Originally published April 19, 2023 in the Daily Republic.
By Stephen Davis
There were many notable events during my first year in junior high in 1962; however, my enrollment in Mr. Purdy’s PE class was the most memorable.
Mr. Purdy was a legendary PE teacher. A Korean War vet, he stood ramrod straight at 10 feet tall (from a 12 year old’s perspective) with a square jaw that looked like Fort Knox and biceps that resembled giant grapefruit. Mr. Purdy was a strict disciplinarian with a heart of gold. Misbehave and you were toast. Toe the line and he’d always have your back.
Mr. Purdy’s approach to teaching PE was akin to a special forces boot camp. Concerns for physical fitness, wellness or lifelong appreciation for physical activity weren’t on the instructional radar screen in those days, with one exception — on rainy days PE class was held in the gymnasium where we had to play dodge ball with semi-inflated volleyballs. Otherwise PE in 1962 was primarily about learning how to play traditional team sports like football, basketball, volleyball and baseball.
Since the 1960s, decades of research have revealed that PE when taught comprehensively has a profound impact on the cognitive, emotional and social development in children of all ages. University of Naples researcher Laura Mandolesi explains that “physical education induces structural and functional changes in the brain, determining enormous biological and psychological benefits.”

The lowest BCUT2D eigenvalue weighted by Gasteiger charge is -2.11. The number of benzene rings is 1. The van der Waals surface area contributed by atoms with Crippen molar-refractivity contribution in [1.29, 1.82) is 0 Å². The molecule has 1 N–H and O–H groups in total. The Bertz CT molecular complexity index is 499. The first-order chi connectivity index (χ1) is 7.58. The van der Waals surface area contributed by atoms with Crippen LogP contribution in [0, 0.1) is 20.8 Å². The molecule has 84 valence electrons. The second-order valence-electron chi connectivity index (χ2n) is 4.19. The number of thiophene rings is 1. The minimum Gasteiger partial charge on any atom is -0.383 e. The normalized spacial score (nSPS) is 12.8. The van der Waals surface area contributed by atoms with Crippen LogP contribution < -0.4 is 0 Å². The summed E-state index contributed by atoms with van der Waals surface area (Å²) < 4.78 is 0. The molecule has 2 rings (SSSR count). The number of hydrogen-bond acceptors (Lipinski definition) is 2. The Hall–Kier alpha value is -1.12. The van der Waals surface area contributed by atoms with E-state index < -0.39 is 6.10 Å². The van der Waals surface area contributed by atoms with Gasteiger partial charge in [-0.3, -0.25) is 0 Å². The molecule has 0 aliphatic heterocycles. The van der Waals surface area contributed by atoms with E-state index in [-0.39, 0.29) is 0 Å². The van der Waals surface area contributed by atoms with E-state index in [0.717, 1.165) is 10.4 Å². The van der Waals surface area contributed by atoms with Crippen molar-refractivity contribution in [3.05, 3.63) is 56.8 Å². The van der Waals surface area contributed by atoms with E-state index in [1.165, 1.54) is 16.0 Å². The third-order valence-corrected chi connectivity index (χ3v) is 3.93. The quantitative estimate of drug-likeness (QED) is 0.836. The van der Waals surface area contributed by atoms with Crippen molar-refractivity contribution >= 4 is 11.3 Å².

For example, in addition to myriad health benefits, a comprehensive PE program can increase learning, memory, attention, concentration, decision-making, creativity, self-esteem, and overall wellbeing. Physically fit children also perform better academically in virtually every subject, including on standardized tests.
The Centers for Disease Control adds that for adults a lifetime of physical activity greatly reduces the risk of dementia, anxiety and depression. In addition, physically active adults may accumulate a reserve-like neurological advantage which supports an enduring preservation of cognitive function in old age.
PE programs today strive to develop both the mind and the body. Students acquire a wide range of physical skills in addition to a deeper understanding of how regular physical activity and proper nutrition enhance physical, cognitive and emotional health. Perhaps most importantly, modern day PE cultivates a lifelong commitment to good health practices and a wide variety of physical activities.